Robert F. Stroud


The Bird Doctor of Leavenworth

b January 28, 1890 Seattle, WA - d November 11, 1963 Springfield, MO
buried on Nov. 25, 1963 in Masonic Cemetery in Metropolis, IL

Mother was Ann Elizabeth Jane McCartney (Stroud) b November 3, 1860 in Villa Ridge, IL
 and died August 18 or 19, 1938 in Illinois.  Buried in Masonic Cemetery in Metropolis, IL

Father was Benjamin Franklin Stroud born in 1858 in Indiana
and died in 1928 in Placerville, California.

StroudGrave.jpg (57701 bytes)    StroudElizStone.jpg (211792 bytes)    StroudRobStone.jpg (233510 bytes)

Robert's father Ben was an abusive alcoholic and Robert left home at age 13 with only a
3rd grade education.  On January 18, 1909, Stroud was working as a pimp in Juneau, Alaska
and shot and killed F.K. (Charlie) Von Dahmer for not paying Robert's girlfriend/prostitute
Kitty O'Brien.  On August 23, 1909 Stroud was convicted of manslaughter and was given a
twelve year sentence at McNeil Island in Southern Puget Sound in the state of Washington.
Prisoner #1853-M arrived at McNeil Island on August 30, 1909 and frequently was in trouble.
After stabbing a fellow inmate, Stroud was transferred to the maximum security Leavenworth
Prison with 40 foot high walls and 40 foot walls below ground.  Robert became prisoner #17431-L
on September 5, 1912. On March 26, 1916 Stroud stabbed to death prison guard Andrew F.
Turner in the Leavenworth, Kansas prison mess hall.  Stroud later wrote that guard Turner
"took sick and died all of a sudden of heart trouble!"  After several trials and appeals,
Robert was sentenced on June 28, 1918 to death by hanging.  On May 10, 1920 President
Woodrow Wilson commuted the death sentence to Life-Without Parole as the result of
Stroud's mother's intervention and her pleading for clemency.

While at Leavenworth, and as a result of finding an injured bird, Stroud began caring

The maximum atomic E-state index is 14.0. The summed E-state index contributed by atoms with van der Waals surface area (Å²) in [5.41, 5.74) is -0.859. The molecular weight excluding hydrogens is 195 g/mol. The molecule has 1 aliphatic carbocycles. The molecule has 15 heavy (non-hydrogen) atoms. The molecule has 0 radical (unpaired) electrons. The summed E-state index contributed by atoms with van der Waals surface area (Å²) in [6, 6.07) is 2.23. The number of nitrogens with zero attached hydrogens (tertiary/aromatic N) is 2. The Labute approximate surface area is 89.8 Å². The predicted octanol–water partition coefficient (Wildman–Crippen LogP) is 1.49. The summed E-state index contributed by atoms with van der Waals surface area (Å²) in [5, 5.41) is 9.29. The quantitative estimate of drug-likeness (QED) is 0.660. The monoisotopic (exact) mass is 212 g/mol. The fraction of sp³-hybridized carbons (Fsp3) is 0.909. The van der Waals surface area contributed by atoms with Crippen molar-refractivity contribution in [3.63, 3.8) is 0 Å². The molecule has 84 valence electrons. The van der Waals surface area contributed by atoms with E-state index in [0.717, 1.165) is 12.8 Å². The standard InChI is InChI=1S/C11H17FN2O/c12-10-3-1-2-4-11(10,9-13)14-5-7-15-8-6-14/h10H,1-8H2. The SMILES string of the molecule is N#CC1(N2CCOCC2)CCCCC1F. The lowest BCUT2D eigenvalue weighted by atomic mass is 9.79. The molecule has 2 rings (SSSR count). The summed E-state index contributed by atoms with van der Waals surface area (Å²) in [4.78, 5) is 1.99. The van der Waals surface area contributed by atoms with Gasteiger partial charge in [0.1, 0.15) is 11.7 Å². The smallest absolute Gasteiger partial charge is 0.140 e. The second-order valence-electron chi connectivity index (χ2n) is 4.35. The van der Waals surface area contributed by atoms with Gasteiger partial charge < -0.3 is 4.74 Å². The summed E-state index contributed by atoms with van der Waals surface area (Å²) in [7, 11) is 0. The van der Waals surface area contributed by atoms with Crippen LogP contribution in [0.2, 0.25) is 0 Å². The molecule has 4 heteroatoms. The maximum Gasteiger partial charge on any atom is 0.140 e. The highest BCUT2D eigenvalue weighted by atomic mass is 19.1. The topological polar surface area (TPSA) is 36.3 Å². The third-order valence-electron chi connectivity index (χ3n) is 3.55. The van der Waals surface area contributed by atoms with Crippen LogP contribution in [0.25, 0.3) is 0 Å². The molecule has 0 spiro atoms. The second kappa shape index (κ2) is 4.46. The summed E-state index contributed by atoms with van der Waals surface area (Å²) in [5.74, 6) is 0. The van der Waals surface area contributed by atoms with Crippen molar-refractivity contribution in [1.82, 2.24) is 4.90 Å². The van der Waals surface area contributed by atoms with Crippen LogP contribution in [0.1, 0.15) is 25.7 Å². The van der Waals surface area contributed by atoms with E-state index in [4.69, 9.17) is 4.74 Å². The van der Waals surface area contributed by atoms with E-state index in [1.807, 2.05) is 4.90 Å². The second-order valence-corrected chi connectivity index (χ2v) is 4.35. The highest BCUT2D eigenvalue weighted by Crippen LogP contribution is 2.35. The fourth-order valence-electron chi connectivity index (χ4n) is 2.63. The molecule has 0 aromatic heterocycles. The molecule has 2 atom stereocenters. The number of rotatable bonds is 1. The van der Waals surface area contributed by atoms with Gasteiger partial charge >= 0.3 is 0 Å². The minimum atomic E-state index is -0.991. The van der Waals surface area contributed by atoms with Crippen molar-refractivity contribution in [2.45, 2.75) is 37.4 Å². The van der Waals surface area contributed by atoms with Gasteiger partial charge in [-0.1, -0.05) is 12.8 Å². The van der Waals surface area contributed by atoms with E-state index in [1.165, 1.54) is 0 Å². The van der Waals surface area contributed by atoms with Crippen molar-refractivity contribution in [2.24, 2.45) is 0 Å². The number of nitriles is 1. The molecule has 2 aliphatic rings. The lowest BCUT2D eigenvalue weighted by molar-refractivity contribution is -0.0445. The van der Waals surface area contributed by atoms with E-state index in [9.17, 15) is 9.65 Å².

for and studying birds.  Eventually, he was allowed to care for these birds in an adjoining
segregation cell.  Stroud authored two books on canaries.  Diseases of Canaries 
was published in 1933 and Stroud's Digest on the Diseases of Birds was published in 1942.
He raised numerous birds in the cell area and he also  did some research on medicines
that he developed for birds.  Stroud was reported to have an IQ between 112 and 134 and
he was considered an expert on Canaries, in addition to other birds and even poultry.
An Indiana widow, Della May (or Mae?) Jones, was a canary enthusiast and moved to Kansas
to assist Stroud in his marketing efforts and the business of selling canaries.
In a failed effort to avoid being transferred from Leavenworth, Stroud and Jones claimed
that they were married as evidenced by a signed contract dated August 15, 1933.
After years of raising and studying birds, guards discovered that Stroud used some of the
equipment to make a still and was distilling booze.
In addition to the books concerning birds, Stroud also wrote two additional books.
He wrote Looking Outward: A History of the U.S. Prison System which covered the prison
system up to the 1930's.  The second book is Stroud's autobiography titled Bobbye.
Both books were seized by The Bureau of Prisons in the late 1950's and neither book has ever
been published.  Some 70+ years later, the books remain impounded by the courts.  The writings
were reported to be an embarrassment to the prison system by describing guard brutality
and rampant sex escapades throughout the prison. 

stroud594AZ.jpg (39488 bytes)            stroudAZfile.jpg (55678 bytes)

Because of his continuing disregard for rules, he was sent to Alcatraz and became prisoner
#594-AZ on December 19, 1942.  The popular 1962 MGM movie Birdman of Alcatraz starring
Burt Lancaster as Robert Stroud was a fictional account, as Stroud was not allowed to have
any birds at Alcatraz.  While the movie portrayed Robert as a kindly, caring, elderly
gentleman, Stroud more closely resembled a homicidal and suicidal maniac
Because of his unruly nature, he spent most of his time in solitary confinement.  Of his 54 years
in prison, Stroud served 42 of those years in segregation or solitary.  Ill health caused a transfer
to the Medical Center for Federal Prisoners in Springfield, MO in 1959.  Robert Stroud
died there in 1963 at the age of 73. Stroud ended up buried in Metropolis, IL next to
his mother as his mother's family was from the area.

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